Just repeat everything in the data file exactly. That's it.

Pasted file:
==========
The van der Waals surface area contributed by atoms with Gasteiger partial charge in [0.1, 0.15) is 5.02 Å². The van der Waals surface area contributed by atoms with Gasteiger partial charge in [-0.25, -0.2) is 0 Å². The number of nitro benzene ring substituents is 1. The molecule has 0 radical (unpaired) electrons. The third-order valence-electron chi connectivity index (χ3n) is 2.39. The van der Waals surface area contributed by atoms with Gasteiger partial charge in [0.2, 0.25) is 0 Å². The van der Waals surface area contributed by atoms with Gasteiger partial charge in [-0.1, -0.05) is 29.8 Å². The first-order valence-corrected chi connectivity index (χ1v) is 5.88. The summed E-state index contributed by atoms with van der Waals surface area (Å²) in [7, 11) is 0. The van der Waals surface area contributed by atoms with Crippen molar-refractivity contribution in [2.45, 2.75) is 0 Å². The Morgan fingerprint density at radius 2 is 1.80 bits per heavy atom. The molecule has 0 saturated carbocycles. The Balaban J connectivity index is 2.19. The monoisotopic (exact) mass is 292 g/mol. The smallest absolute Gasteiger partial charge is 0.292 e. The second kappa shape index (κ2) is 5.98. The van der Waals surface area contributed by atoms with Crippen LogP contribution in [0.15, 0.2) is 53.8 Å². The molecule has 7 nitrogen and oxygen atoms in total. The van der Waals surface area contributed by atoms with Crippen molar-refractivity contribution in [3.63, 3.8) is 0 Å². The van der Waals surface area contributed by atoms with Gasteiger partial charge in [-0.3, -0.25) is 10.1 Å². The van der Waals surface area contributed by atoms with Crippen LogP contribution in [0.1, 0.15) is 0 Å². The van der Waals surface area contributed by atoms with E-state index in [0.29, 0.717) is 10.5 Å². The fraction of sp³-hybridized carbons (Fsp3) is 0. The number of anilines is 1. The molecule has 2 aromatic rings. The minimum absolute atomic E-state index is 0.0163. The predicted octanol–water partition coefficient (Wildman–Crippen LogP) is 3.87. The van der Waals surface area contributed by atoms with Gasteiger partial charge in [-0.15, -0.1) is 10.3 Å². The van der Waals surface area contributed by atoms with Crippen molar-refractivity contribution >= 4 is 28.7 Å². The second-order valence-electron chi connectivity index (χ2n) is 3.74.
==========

The van der Waals surface area contributed by atoms with Gasteiger partial charge in [0.1, 0.15) is 5.02 Å². The van der Waals surface area contributed by atoms with Gasteiger partial charge in [-0.25, -0.2) is 0 Å². The number of nitro benzene ring substituents is 1. The molecule has 0 radical (unpaired) electrons. The third-order valence-electron chi connectivity index (χ3n) is 2.39. The van der Waals surface area contributed by atoms with Gasteiger partial charge in [0.2, 0.25) is 0 Å². The van der Waals surface area contributed by atoms with Gasteiger partial charge in [-0.1, -0.05) is 29.8 Å². The first-order valence-corrected chi connectivity index (χ1v) is 5.88. The summed E-state index contributed by atoms with van der Waals surface area (Å²) in [7, 11) is 0. The van der Waals surface area contributed by atoms with Crippen molar-refractivity contribution in [2.45, 2.75) is 0 Å². The Morgan fingerprint density at radius 2 is 1.80 bits per heavy atom. The molecule has 0 saturated carbocycles. The Balaban J connectivity index is 2.19. The monoisotopic (exact) mass is 292 g/mol. The smallest absolute Gasteiger partial charge is 0.292 e. The second kappa shape index (κ2) is 5.98. The van der Waals surface area contributed by atoms with Crippen LogP contribution in [0.15, 0.2) is 53.8 Å². The molecule has 7 nitrogen and oxygen atoms in total. The van der Waals surface area contributed by atoms with Crippen molar-refractivity contribution in [3.63, 3.8) is 0 Å². The van der Waals surface area contributed by atoms with Gasteiger partial charge in [-0.3, -0.25) is 10.1 Å². The van der Waals surface area contributed by atoms with Crippen LogP contribution in [0.1, 0.15) is 0 Å². The van der Waals surface area contributed by atoms with E-state index in [0.29, 0.717) is 10.5 Å². The fraction of sp³-hybridized carbons (Fsp3) is 0. The number of anilines is 1. The molecule has 2 aromatic rings. The minimum absolute atomic E-state index is 0.0163. The predicted octanol–water partition coefficient (Wildman–Crippen LogP) is 3.87. The van der Waals surface area contributed by atoms with Gasteiger partial charge in [-0.15, -0.1) is 10.3 Å². The van der Waals surface area contributed by atoms with Crippen molar-refractivity contribution >= 4 is 28.7 Å². The second-order valence-electron chi connectivity index (χ2n) is 3.74.